NEW DATA: What happens when patients are asked about their goals during every visit?

Everything can change when women are given the opportunity to reflect on their pregnancy or reproductive health goals as a standard part of every visit with their healthcare provider:

“Do you want to become pregnant in the next year?” or “Are you planning a pregnancy?”

It’s remarkable how infrequently this type of question is asked in the primary care setting, which can deny women the chance for a dialogue about their plans and their options for birth control. In Delaware, asking a Pregnancy Intention Screening Question (PISQ) is now standard practice across Upstream-trained healthcare centers. If the answer to this question is yes, it creates the moment for providers to discuss preconception care and pregnancy planning to support a healthy pregnancy. If the answer is no, it creates the opportunity to provide excellent, patient-centered birth control counseling and the option to choose and receive the birth control method of her choice during that same visit, rather than being asked to come back again. If the answer is not as simple as yes or no, this question allows the patient and provider to have a conversation about her reproductive health goals.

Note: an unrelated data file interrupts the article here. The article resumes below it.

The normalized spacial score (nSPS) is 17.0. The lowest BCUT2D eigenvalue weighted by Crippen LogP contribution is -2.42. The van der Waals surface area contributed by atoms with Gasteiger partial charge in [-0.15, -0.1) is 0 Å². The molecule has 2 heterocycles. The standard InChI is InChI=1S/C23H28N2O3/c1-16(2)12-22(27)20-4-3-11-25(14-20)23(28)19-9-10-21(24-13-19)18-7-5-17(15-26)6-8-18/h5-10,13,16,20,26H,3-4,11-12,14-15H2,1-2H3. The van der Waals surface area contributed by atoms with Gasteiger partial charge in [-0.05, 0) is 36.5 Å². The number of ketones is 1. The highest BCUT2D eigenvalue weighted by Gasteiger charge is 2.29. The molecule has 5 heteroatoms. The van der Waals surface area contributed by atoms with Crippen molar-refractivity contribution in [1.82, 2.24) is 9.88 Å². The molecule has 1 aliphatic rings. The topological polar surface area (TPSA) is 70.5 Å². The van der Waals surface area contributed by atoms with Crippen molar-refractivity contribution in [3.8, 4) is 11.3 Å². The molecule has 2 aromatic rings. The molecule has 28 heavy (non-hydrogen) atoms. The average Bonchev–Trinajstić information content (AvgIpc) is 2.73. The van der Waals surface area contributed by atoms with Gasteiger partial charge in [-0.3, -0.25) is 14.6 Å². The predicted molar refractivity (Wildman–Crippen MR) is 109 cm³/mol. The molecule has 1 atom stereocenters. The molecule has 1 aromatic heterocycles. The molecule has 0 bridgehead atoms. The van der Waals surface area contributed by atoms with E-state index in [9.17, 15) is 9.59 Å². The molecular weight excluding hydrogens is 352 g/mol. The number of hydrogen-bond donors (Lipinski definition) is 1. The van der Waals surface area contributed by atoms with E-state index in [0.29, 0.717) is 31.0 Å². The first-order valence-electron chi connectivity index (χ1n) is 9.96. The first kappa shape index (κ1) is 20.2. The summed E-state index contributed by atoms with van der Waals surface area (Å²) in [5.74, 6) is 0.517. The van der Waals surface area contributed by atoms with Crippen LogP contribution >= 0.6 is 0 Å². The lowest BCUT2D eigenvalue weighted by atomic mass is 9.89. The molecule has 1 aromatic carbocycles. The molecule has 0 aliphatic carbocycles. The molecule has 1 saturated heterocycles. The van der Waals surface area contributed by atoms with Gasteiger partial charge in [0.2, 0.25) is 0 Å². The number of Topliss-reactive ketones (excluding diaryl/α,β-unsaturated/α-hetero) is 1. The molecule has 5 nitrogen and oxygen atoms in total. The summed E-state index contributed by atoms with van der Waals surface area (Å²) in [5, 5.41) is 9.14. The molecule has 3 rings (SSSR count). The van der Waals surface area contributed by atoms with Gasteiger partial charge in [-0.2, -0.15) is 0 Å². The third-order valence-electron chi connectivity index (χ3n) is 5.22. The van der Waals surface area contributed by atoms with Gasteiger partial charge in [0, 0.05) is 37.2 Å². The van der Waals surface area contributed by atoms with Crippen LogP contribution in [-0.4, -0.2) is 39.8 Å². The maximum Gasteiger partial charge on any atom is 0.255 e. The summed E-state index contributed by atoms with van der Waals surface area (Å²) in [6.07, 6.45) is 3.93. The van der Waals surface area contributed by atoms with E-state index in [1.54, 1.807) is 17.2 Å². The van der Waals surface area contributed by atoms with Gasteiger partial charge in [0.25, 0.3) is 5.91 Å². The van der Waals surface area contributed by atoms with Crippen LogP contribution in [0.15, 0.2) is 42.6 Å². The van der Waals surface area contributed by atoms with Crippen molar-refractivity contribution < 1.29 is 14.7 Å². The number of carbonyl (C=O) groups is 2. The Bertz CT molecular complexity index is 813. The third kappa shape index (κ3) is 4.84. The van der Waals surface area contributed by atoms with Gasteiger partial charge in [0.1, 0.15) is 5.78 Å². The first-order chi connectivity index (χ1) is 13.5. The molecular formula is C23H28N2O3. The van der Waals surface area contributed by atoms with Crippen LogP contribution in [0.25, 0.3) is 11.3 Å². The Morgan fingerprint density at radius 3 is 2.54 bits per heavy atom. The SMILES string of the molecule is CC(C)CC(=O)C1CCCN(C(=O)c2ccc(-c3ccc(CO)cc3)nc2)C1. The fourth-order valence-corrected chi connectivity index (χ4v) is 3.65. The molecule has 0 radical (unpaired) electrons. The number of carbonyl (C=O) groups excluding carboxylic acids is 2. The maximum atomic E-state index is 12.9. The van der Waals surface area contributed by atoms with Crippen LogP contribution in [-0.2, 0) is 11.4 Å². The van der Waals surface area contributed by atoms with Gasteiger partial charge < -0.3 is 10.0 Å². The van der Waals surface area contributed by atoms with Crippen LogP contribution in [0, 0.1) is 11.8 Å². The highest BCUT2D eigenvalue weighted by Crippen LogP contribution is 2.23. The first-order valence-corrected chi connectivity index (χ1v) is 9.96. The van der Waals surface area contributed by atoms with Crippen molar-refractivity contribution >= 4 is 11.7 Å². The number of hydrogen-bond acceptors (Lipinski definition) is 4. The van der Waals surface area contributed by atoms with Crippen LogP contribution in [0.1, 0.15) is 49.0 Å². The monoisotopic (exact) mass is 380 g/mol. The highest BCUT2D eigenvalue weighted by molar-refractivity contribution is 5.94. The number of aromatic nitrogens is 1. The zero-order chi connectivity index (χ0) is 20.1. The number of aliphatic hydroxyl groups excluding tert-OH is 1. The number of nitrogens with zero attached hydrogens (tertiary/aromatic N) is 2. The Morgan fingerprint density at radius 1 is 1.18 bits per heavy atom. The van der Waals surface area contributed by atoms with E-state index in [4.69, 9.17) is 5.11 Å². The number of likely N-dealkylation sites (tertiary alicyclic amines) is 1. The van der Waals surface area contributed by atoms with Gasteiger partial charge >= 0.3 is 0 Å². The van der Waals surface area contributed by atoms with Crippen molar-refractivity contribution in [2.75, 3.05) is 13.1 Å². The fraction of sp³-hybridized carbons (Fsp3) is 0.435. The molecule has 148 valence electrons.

This should be considered standard care. Before working with Upstream, providers shared stories with us about patients who came in for their annual check up and did not have this conversation, only to return several months later with an unplanned, sometimes even high risk pregnancy.

This practice change is so innovative and unusual that the New York Times opened their story about us with it. Before Upstream in Delaware, very few women at health centers had a PISQ response documented in their electronic health record. That has changed dramatically.

GRAPH: % of Women of Reproductive Age With an EHR-Documented Response to a PISQ (12 Months Before and After)
Percentage of unduplicated patients age 15-44 with a PISQ response documented in a dedicated EHR field over a 12-month period prior to and following Upstream engagement. Because reporting varied slightly by agency, results are not comparable across agencies.


What does this practice transformation mean for patients? Here’s a powerful, 90 second interview with Dr. Janice Tildon-Burton, a Delaware-based OB-GYN who is also the former head of the state section of the American College of OB-GYNs. Prior to our work together, her team was not regularly asking patients a PISQ. Dr. Tildon-Burton tells a moving story about the transformative power of having the conversation: “[It] just sums up the reason why I’m here and why I do what I do.”

Helping women achieve their own goals of becoming pregnant only if and when they want to is now standard care at practices across Delaware – a simple but radical notion that will have a profound impact for generations of Delawareans.

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